If you are sued and a creditor gets a judgment against you, you may be able to discharge your personal liability for that judgment in a Chapter 7 bankruptcy, and your credit report should list the judgment as included in bankruptcy or discharged in bankruptcy.
This will depend on whether the underlying debt on that judgment is dischargeable in bankruptcy or nondischargeable.
Certain debts are usually not automatically nondischargeable, such as student loans, child support or spousal support obligations, debts owed to government entities (fines, taxes, court costs, restitution in criminal cases, etc., post-petition HOA and condo fees, and, death or injury caused by driving under the influence, or DUI.
Other types of judgment debts may not be dischargeable if the creditor objects to a discharge, including, injury caused by a willful or malicious act, such as assault, fraud used to obtain money, goods or services, or fraud committed while in a position of trust, such as embezzlement while acting as a trustee or guardian.
Even if you are able to discharge your personal liability on the judgment, there may be a lien that survives the bankruptcy. Under certain circumstances, you may be able to avoid a judgment lien in the bankruptcy, depending on available bankruptcy exemptions. You should speak to a knowledgeable bankruptcy attorney about whether you can avoid a judgment lien in bankruptcy.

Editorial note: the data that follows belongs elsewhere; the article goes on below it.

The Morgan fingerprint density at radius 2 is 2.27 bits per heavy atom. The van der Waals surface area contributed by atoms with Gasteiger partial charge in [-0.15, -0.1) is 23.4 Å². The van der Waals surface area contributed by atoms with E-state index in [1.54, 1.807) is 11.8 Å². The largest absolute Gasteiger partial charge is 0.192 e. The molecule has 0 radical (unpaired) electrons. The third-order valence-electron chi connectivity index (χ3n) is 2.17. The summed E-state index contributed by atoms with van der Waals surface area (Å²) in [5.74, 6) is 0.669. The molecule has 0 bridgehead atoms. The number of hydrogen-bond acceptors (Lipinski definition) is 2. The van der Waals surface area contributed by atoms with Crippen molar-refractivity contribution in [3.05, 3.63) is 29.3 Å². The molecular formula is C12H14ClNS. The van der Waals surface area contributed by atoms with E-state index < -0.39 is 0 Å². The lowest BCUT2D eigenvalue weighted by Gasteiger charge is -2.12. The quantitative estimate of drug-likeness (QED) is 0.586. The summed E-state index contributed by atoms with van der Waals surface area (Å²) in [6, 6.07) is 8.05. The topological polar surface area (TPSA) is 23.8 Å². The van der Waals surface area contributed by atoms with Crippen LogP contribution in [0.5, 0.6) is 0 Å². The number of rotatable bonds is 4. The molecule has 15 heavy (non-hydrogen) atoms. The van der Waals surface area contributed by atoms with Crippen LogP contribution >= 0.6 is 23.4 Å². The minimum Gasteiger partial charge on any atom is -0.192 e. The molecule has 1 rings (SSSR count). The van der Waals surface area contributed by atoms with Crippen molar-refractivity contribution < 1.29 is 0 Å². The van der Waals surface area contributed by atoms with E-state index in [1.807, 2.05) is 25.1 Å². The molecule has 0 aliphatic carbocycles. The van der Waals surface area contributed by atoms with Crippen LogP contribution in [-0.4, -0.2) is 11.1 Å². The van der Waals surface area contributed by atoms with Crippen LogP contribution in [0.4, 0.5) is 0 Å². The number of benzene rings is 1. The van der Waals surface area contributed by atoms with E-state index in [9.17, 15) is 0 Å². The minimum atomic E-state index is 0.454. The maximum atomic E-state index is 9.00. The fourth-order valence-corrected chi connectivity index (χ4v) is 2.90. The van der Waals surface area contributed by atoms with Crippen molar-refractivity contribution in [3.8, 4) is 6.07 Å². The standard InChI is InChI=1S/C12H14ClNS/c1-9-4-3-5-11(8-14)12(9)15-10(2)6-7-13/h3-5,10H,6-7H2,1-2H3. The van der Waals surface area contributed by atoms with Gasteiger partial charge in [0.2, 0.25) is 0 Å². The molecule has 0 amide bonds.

If a creditor sues you and gets a judgment for debts, including a judgment for credit card debt, medical bills, lease or rental agreements, and the debt is later discharged in bankruptcy, you should check your credit report to ensure that the judgment is updated after the bankruptcy.
Judgments can remain on your credit report for up to 7 years from the filing date. Your credit report should accurately report public record information, including judgments.
After filing bankruptcy, a judgment on a discharged debt should be reported as included in bankruptcy or discharged in bankruptcy. You should check your credit report to ensure that the credit bureaus do not incorrectly report the status of the judgment, or report a current balance for discharged debt.
If you believe your credit report contains errors, or incorrectly reports debts or judgments that were discharged in bankruptcy, contact one of our attorneys today at (313) 415-5559 for a free consultation.